Those pesky millennials are reportedly to blame for upsetting another unexpected industry — the razor business.
Procter & Gamble recently revealed they’ve taken an $8 billion hit on Gillette, citing millennial men’s penchant for beards, a trend apparently “hair” to stay for the time being.
On Tuesday, P&G linked its slumping sales of men’s shaving products in part to the grooming fad in their fiscal fourth-quarter earnings report, CNBC reports.
The personal grooming giant also cited increased competition in recent years from subscription services, as per the outlet, including Harry’s and Dollar Shave Club.
“Lower shaving-frequency has reduced the size of the developed blades and razors market,” P&G Chief Financial Officer Jon Moeller said in the call, MarketWatch reports.
Through the last five years, the demand for shaving products in the American men’s market has decreased by 11 percent, with the razors and blades market dropping in worth from $2.4 billion in 2015 to $2.2 billion in 2018, according to Euromonitor data.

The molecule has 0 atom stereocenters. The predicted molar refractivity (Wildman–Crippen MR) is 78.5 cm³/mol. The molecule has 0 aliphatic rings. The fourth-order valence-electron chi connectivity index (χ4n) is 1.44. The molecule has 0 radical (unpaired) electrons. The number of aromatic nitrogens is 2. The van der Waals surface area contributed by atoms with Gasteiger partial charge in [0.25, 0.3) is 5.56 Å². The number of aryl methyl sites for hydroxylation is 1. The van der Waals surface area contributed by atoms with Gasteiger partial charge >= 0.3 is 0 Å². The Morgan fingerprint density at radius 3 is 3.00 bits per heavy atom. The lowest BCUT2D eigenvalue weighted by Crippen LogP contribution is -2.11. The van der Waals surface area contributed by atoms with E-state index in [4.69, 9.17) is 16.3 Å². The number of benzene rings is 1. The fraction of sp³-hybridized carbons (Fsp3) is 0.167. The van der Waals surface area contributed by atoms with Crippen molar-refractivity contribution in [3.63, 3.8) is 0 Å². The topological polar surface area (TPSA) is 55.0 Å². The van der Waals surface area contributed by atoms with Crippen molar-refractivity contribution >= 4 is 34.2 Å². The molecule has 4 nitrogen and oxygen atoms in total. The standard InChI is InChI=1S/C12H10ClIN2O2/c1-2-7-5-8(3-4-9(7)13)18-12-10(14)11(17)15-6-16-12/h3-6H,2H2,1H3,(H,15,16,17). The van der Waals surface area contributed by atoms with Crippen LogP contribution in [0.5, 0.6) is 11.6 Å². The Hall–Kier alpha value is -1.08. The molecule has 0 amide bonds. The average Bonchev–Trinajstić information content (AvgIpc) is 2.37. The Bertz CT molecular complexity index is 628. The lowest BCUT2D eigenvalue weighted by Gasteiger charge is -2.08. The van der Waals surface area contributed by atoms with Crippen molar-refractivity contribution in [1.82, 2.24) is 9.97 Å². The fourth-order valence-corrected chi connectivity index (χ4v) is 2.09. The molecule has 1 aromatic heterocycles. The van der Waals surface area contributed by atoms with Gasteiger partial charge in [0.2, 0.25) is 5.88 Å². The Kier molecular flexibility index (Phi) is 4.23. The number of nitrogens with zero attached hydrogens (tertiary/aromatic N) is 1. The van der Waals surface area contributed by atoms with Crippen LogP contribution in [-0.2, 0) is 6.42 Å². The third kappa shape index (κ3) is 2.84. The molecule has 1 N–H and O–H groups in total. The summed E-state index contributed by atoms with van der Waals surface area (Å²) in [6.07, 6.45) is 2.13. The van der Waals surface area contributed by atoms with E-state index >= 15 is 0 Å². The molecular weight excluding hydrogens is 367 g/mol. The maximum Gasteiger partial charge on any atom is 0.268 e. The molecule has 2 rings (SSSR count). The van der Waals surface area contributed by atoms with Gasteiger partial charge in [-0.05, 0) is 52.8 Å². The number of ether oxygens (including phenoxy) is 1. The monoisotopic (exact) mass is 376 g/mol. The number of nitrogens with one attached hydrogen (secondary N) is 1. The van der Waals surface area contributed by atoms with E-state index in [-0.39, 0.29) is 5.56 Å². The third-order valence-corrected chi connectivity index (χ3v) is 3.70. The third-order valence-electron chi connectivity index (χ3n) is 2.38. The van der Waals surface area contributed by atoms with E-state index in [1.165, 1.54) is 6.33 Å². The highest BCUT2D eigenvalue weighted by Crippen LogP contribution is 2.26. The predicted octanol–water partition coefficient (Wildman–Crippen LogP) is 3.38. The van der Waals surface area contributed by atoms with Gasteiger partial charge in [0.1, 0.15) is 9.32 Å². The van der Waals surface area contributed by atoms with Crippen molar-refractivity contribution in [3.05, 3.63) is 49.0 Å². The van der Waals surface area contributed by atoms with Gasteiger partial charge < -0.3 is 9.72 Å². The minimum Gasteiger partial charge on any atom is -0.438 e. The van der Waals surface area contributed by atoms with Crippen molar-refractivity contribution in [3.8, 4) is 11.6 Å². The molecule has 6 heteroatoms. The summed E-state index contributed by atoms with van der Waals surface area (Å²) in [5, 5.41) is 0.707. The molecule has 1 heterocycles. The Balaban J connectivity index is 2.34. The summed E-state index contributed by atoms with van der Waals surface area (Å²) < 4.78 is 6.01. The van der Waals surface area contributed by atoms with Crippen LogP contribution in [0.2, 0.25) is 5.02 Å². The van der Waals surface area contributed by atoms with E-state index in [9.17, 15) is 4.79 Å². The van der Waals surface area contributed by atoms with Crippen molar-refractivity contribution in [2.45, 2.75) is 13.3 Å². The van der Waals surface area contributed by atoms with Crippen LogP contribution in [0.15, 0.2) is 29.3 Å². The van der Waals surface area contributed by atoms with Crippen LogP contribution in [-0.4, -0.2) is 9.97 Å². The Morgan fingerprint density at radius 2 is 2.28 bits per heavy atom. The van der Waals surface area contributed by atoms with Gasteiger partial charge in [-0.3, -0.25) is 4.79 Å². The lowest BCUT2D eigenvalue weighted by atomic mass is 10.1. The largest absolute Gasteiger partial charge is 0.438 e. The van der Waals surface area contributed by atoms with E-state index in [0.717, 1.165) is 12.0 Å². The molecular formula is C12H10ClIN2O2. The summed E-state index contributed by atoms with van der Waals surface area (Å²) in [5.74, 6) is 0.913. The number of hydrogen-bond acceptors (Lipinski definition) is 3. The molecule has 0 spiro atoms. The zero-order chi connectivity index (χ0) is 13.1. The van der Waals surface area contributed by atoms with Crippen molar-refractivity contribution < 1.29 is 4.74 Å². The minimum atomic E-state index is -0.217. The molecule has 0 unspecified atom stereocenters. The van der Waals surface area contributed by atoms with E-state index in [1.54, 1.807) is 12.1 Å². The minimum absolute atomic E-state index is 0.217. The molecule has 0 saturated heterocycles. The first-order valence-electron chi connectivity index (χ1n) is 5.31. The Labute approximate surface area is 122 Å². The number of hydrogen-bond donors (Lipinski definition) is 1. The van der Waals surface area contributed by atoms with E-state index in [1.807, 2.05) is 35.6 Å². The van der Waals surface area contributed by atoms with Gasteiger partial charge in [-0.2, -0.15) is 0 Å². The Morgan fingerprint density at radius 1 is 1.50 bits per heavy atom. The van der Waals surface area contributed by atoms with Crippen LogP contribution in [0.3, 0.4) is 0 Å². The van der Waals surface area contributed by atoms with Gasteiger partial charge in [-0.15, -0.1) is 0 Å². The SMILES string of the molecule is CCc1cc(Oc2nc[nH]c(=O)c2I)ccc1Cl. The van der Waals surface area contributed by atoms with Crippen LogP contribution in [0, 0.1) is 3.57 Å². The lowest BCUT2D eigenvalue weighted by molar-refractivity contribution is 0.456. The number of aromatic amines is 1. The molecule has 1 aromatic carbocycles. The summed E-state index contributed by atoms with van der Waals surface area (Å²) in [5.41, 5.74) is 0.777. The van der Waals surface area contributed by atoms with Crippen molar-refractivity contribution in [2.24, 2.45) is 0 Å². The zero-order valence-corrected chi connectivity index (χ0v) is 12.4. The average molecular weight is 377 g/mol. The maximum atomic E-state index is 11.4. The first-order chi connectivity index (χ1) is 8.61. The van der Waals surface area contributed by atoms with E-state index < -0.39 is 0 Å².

Reps for P&G did not immediately return Fox News' request for comment on the story.
Beards have had something of a renaissance in recent years, as celebrities, athletes and actors let their facial hair grow while millennials push for more relaxed work place cultures, as compared to generations past.
In other hair-raising news, an April study caused a stir in reporting that men’s beards contained more harmful bacteria than dog fur.